Jones Act and anti-pipeline idiocy in New England lead to purchase of Russian LNG
The Russians are invading Boston Harbor and natural gas and diversion are their weapons of choice. Forget about elections, this is about staying warm or keeping the lights on. While an endless number of Americans are lecturing Europe to just say no to Russia’s “Nordstream 2” pipeline in the Baltic Sea, few noticed Russian tankers recently delivering natural gas to New England.The position of New England politicians is non-sensical. It is also counter to US national interest and does nothing to improve the environment. Trump seems to be the only political figure who is critical of the current situation and he needs to waive the Jones Act so that US LNG can be used to get around the pipeline bottleneck imposed by politicians like New York's Governor Cuomo. Unfortunately, he is not the only energy Luddite in the area. There are too many who are still pushing inefficient alternative energy which is less reliable than LNG. New York specializes in unrealistic energy policies.
There is no doubt that the latest Russian gambit to dominate the European gas market will undermine European energy security for years to come, but the U.S. has bigger problems. The Russian tanker anchored in Boston Harbor has not only violated the spirit of U.S. sanctions, yet amazingly, nobody has asked why any state would need to actually import natural gas when it so readily abundant right here in the United States. Pennsylvania alone produces so much natural gas that it raises a key question: why would a nearby neighbor need to go all the way to Russia to keep New England residents warm?
One of the reasons is the 1920 Jones Act, a post-World War I national security undertaking, requiring that vessels moving cargo between two U.S. ports be U.S. built, owned and crewed. Initially designed to protect the domestic shipping industry and America’s maritime might, this almost hundred-year old law now serves as a sort of protectionism for a not very competitive U.S. shipbuilding industry. And therein lies the problem. The United States has not produced an LNG carrier since the 1980s and U.S. shipbuilders have shown little inclination to reverse course especially now that they could never compete with carriers built elsewhere.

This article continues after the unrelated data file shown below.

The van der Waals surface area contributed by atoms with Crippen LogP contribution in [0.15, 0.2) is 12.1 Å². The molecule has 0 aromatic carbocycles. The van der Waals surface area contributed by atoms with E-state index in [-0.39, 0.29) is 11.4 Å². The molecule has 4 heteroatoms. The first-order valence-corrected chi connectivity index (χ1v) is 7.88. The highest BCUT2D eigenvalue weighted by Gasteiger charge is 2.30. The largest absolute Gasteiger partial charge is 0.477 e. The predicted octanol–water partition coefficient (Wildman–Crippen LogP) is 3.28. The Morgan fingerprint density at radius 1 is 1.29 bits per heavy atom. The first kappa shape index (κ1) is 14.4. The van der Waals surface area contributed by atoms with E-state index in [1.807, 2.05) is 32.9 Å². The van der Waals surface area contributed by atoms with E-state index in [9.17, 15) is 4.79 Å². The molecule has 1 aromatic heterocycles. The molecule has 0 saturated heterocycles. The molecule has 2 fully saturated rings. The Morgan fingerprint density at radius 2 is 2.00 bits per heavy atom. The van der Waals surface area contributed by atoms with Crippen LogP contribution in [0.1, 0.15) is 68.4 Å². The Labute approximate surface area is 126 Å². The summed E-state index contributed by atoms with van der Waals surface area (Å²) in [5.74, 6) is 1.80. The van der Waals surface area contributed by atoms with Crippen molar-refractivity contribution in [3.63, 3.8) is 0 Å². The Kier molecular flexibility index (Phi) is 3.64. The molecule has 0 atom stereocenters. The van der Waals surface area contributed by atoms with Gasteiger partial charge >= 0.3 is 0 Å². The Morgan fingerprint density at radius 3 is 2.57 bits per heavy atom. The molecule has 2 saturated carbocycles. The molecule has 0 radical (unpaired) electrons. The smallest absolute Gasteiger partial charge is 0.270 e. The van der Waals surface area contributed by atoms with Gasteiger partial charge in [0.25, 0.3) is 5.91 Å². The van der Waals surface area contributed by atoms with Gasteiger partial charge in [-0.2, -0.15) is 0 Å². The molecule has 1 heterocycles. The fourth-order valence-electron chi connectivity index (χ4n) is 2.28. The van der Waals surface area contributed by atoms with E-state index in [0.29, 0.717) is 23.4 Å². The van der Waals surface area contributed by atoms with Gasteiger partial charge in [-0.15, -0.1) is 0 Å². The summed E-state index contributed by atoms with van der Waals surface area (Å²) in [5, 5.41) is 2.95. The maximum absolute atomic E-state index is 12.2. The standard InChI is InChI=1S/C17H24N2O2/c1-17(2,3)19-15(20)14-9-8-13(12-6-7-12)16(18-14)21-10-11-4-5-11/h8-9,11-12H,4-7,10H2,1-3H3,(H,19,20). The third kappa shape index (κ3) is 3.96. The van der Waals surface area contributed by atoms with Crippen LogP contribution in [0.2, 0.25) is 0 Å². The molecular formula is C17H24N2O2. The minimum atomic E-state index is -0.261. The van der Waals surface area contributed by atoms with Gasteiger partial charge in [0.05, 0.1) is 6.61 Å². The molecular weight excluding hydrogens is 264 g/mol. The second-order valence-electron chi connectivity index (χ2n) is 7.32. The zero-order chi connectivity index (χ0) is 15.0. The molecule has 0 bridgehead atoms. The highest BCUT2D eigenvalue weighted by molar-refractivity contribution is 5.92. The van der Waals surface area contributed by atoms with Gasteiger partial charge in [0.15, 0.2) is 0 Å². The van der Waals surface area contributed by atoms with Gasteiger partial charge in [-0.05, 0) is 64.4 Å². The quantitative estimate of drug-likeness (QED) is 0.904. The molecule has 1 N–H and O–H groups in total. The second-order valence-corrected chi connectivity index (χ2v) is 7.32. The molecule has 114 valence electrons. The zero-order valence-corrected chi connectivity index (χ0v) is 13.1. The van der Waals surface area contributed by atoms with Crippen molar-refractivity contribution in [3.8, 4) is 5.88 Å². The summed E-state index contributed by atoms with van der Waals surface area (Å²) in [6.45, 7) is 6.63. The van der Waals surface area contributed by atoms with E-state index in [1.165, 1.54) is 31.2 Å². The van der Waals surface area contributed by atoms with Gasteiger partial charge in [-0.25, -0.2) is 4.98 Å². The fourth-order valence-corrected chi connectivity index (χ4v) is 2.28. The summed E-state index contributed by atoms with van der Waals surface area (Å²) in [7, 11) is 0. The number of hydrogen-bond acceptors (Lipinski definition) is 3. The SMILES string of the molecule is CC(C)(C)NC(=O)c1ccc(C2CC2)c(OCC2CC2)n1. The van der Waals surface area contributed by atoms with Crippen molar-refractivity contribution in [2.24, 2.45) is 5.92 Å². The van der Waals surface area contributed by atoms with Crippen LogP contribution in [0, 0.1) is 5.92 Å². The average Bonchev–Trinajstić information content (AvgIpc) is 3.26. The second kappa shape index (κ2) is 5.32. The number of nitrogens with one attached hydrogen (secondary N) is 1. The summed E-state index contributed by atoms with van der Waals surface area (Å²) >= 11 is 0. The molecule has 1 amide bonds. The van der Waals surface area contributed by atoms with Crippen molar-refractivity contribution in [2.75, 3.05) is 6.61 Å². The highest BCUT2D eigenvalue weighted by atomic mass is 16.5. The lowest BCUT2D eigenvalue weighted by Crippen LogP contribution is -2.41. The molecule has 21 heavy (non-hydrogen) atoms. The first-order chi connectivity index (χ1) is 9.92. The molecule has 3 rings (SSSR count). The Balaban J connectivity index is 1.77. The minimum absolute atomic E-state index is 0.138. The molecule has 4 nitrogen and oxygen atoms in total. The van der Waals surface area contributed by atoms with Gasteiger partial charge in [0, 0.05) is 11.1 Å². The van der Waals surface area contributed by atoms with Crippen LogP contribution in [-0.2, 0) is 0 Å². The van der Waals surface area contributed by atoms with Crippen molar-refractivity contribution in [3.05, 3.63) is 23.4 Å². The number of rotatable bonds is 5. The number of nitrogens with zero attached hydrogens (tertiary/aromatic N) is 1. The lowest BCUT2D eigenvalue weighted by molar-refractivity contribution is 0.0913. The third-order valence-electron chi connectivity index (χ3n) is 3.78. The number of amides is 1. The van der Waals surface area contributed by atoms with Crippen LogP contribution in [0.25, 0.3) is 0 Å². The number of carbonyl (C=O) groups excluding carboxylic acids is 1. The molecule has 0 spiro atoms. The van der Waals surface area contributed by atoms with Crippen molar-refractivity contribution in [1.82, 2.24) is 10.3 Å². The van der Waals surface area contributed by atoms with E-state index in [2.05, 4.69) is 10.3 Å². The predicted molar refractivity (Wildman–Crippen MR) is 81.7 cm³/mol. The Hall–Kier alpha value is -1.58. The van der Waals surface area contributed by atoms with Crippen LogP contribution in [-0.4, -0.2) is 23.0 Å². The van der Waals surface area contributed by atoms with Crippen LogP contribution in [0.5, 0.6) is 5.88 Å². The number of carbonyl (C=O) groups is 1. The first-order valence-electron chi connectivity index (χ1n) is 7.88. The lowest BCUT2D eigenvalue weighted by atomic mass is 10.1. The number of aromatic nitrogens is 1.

Waivers of the Jones Act based on so-called economic grounds have been largely rejected, as they were again in May of this year, and that is one of the reasons why Russian gas ended up in New England. In contrast defense waivers of the Jones Act, invoked by the Pentagon are almost routine. What is truly perplexing is why this administration and many in Congress do not view U.S. energy independence just as critical for this nation’s national security as they do a strong military.
The only person who celebrated the absurdity of importing Russian gas to the world’s largest natural gas producer, is Vladimir Putin.
Much like its interference in other aspects of American life, Russia is intent on playing an outsize role in the domestic energy debate in the United States. With an economy based on the export of oil and gas, Russia views U.S. LNG exports to the European market as a direct threat to its hard currency earnings, its ability to set non-competitive pricing and its use of energy supplies as political blackmail. As such, Russia has pursued every available avenue to undercut the burgeoning U.S. energy market.
The Russian-owned RT network, a regular channel in multiple languages included in most U.S. cable packages, features a steady stream of emotional and passionate American pundits posturing about the pending environmental disaster that looms over America because of U.S. shale gas and oil production. The goal is to turn U.S. public opinion against domestic energy production. In 2014, NATO’s then Secretary General Fogh Rasmussen called out Russia for supporting environmental groups bent on opposing energy production both in the United States and Europe.